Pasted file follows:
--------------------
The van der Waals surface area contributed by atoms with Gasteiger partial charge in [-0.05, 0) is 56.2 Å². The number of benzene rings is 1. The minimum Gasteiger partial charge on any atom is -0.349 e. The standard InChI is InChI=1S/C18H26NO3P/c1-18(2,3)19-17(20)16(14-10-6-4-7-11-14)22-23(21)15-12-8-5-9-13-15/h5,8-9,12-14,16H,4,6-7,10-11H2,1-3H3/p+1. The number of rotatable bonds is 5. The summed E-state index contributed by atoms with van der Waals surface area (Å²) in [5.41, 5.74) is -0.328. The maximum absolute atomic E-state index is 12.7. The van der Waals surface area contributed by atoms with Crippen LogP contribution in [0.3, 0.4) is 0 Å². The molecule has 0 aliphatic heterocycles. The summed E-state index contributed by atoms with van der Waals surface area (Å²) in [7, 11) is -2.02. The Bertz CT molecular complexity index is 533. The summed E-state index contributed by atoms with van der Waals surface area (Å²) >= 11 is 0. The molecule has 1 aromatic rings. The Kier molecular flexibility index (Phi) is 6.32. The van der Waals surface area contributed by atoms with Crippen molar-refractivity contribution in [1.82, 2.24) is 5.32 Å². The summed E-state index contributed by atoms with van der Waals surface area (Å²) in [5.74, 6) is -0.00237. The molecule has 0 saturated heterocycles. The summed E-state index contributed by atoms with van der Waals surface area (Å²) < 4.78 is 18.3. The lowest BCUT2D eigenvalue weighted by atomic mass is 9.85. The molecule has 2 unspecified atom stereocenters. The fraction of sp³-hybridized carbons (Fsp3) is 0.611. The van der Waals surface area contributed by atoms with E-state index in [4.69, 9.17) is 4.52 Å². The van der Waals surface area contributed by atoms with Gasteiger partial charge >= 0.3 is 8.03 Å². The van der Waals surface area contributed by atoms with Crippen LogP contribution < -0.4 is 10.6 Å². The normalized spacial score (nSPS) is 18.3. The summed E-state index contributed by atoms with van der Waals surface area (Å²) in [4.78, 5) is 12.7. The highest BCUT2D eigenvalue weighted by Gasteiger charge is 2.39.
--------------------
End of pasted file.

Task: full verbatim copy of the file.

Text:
The van der Waals surface area contributed by atoms with Gasteiger partial charge in [-0.05, 0) is 56.2 Å². The number of benzene rings is 1. The minimum Gasteiger partial charge on any atom is -0.349 e. The standard InChI is InChI=1S/C18H26NO3P/c1-18(2,3)19-17(20)16(14-10-6-4-7-11-14)22-23(21)15-12-8-5-9-13-15/h5,8-9,12-14,16H,4,6-7,10-11H2,1-3H3/p+1. The number of rotatable bonds is 5. The summed E-state index contributed by atoms with van der Waals surface area (Å²) in [5.41, 5.74) is -0.328. The maximum absolute atomic E-state index is 12.7. The van der Waals surface area contributed by atoms with Crippen LogP contribution in [0.3, 0.4) is 0 Å². The molecule has 0 aliphatic heterocycles. The summed E-state index contributed by atoms with van der Waals surface area (Å²) in [7, 11) is -2.02. The Bertz CT molecular complexity index is 533. The summed E-state index contributed by atoms with van der Waals surface area (Å²) >= 11 is 0. The molecule has 1 aromatic rings. The Kier molecular flexibility index (Phi) is 6.32. The van der Waals surface area contributed by atoms with Crippen molar-refractivity contribution in [1.82, 2.24) is 5.32 Å². The summed E-state index contributed by atoms with van der Waals surface area (Å²) in [5.74, 6) is -0.00237. The molecule has 0 saturated heterocycles. The summed E-state index contributed by atoms with van der Waals surface area (Å²) < 4.78 is 18.3. The lowest BCUT2D eigenvalue weighted by atomic mass is 9.85. The molecule has 2 unspecified atom stereocenters. The fraction of sp³-hybridized carbons (Fsp3) is 0.611. The van der Waals surface area contributed by atoms with E-state index in [4.69, 9.17) is 4.52 Å². The van der Waals surface area contributed by atoms with Gasteiger partial charge >= 0.3 is 8.03 Å². The van der Waals surface area contributed by atoms with Crippen LogP contribution < -0.4 is 10.6 Å². The normalized spacial score (nSPS) is 18.3. The summed E-state index contributed by atoms with van der Waals surface area (Å²) in [4.78, 5) is 12.7. The highest BCUT2D eigenvalue weighted by Gasteiger charge is 2.39.